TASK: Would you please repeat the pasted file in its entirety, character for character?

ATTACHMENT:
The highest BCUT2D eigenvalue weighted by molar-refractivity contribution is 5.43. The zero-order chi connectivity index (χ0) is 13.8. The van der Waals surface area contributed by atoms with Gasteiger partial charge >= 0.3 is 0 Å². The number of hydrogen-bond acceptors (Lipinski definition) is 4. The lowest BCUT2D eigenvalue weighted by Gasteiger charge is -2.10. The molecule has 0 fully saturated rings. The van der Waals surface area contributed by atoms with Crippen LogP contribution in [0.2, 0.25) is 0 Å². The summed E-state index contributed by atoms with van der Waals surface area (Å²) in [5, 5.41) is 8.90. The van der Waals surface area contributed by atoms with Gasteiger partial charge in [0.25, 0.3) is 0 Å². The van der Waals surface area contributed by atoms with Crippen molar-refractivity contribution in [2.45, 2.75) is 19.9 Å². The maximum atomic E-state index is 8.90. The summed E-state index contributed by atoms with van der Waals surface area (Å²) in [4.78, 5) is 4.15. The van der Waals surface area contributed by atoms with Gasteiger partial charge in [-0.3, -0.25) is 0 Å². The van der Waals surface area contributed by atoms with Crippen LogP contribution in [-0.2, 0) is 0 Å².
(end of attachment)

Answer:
The highest BCUT2D eigenvalue weighted by molar-refractivity contribution is 5.43. The zero-order chi connectivity index (χ0) is 13.8. The van der Waals surface area contributed by atoms with Gasteiger partial charge >= 0.3 is 0 Å². The number of hydrogen-bond acceptors (Lipinski definition) is 4. The lowest BCUT2D eigenvalue weighted by Gasteiger charge is -2.10. The molecule has 0 fully saturated rings. The van der Waals surface area contributed by atoms with Crippen LogP contribution in [0.2, 0.25) is 0 Å². The summed E-state index contributed by atoms with van der Waals surface area (Å²) in [5, 5.41) is 8.90. The van der Waals surface area contributed by atoms with Gasteiger partial charge in [0.25, 0.3) is 0 Å². The van der Waals surface area contributed by atoms with Crippen molar-refractivity contribution in [2.45, 2.75) is 19.9 Å². The maximum atomic E-state index is 8.90. The summed E-state index contributed by atoms with van der Waals surface area (Å²) in [4.78, 5) is 4.15. The van der Waals surface area contributed by atoms with Gasteiger partial charge in [-0.3, -0.25) is 0 Å². The van der Waals surface area contributed by atoms with Crippen LogP contribution in [-0.2, 0) is 0 Å².